A pair of researchers discovered 15 methane-filled bubbles in Siberia's Bely Island last July that wobbled like a waterbed when stepped on.
Well, we really hate to burst these bubbles, but further research into the wider Yamal and Gydan peninsulas has uncovered about 7,000 more of these mysterious mounds.
Scientists believe that these bumps are caused by thawing permafrost releasing methane.
The scariest part? Scientists say the gas bubbles are expected to explode and can create anything from small potholes to massive craters like the ones that have been appearing across the region in recent years.
"At first, such a bump is a bubble, or 'bulgunyakh' in the local Yakut language," said Alexey Titovsky, director of the Yamal Department for Science and Innovation, according to The Siberian Times.
"With time, the bubble explodes, releasing gas. This is how gigantic funnels form."
The sudden appearance of giant craters in the Siberian permafrost has been linked to climate change. The exact explanation behind the craters is unclear but the most prominent theory is that unseasonably high temperatures have released methane stored in the permafrost, causing a sort of explosion that forms the craters.
Huge New Methane Blowholes in Siberia Have Scientists Worried Climate Change Is to Blame http://t.co/Lx0h8DGkaf @ukycc @zerocarbonworld— EcoWatch (@EcoWatch)1424912451.0
"We need to know which bumps are dangerous and which are not," Titovsky emphasized about the new discovery. "Scientists are working on detecting and structuring signs of potential threat, like the maximum height of a bump and pressure that the earth can withstand."
Researchers Alexander Sokolov and Dorothee Ehrich discovered the first 15 of these bulges last summer. When Sokolov and Ehrich punctured one of the spots, the air that escaped contained 200 times more methane and 20 times more carbon dioxide than the surrounding air.
Scientists accurately predicted back then that more bubbles would be found due to 2016's record-hot temperatures.
Mysterious Air Bubbles Make Siberian Land Act Like a Waterbed - EcoWatch https://t.co/sl1xRy768a @beyondzeronews@unredd— EcoWatch (@EcoWatch)1469914815.0
The Ural branch of the Russian Academy of Science confirmed with The Siberian Times that thawing permafrost is a suspected explanation for the gas bubbles.
"Their appearance at such high latitudes is most likely linked to thawing permafrost which in is in turn linked to overall rise of temperature on the north of Eurasia during last several decades," a spokesman said. "An abnormally warm summer in 2016 on the Yamal peninsula must have added to the process."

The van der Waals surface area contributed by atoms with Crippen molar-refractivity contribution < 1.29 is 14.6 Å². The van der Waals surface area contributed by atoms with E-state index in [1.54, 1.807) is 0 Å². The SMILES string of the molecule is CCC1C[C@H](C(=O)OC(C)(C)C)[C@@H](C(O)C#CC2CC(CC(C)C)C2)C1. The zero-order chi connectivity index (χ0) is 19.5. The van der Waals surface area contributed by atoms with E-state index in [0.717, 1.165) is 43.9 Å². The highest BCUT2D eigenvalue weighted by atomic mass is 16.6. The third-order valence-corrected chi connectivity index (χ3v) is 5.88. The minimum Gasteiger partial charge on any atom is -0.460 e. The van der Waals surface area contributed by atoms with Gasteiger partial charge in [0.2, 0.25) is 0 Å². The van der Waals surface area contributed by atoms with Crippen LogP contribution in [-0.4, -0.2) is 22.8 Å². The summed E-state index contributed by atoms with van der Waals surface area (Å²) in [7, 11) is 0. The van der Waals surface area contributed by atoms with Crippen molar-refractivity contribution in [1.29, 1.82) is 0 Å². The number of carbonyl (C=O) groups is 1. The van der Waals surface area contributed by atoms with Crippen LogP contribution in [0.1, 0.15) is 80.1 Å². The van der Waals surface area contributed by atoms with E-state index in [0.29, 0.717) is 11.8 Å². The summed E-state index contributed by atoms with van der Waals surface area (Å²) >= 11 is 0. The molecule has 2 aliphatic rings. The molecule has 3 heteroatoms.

The Yamal peninsula experienced temperatures reaching 35 degrees Celsius (95 degrees Fahrenheit) last summer.
In 2018, a team of researchers went to West Africa's Nimba Mountains in search of one critically endangered species of bat. Along the way, they ended up discovering another.
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By Suresh Dhaniyala and Byron Erath
A fast-spreading variant of the coronavirus that causes COVID-19 has been found in at least 10 states, and people are wondering: How do I protect myself now?
Airborne Particles Are Still the Biggest Problem<p>The <a href="https://theconversation.com/why-it-matters-that-the-coronavirus-is-changing-and-what-this-means-for-vaccine-effectiveness-152383" target="_blank" rel="noopener noreferrer">SARS-CoV-2 variants</a> are believed to spread primarily through the air rather than on surfaces.</p><p>When someone with the coronavirus in their respiratory tract coughs, talks, sings or even just breathes, infectious respiratory droplets can be expelled into the air. These droplets are tiny, predominantly in the range of <a href="https://www.sciencedirect.com/science/article/pii/S0021850211001200?casa_token=KtyrsEfbeqcAAAAA:vv10sSxm33tzg0EQvNMIFtV7GCu5gE9QAzuyzHKr2_4Cl0OFkUJoGwzn4d0ZnEWS19NsOTuH" target="_blank" rel="noopener noreferrer">1-100 micrometers</a>. For comparison, a human hair is about 70 micrometers in diameter.</p><p>The larger droplets fall to the ground quickly, rarely traveling farther than 6 feet from the source. The bigger problem for disease transmission is the tiniest droplets – those less than 10 micrometers in diameter – which can remain suspended in the air as aerosols for <a href="https://academic.oup.com/cid/article/50/5/693/325466" target="_blank">hours at a time</a>.</p>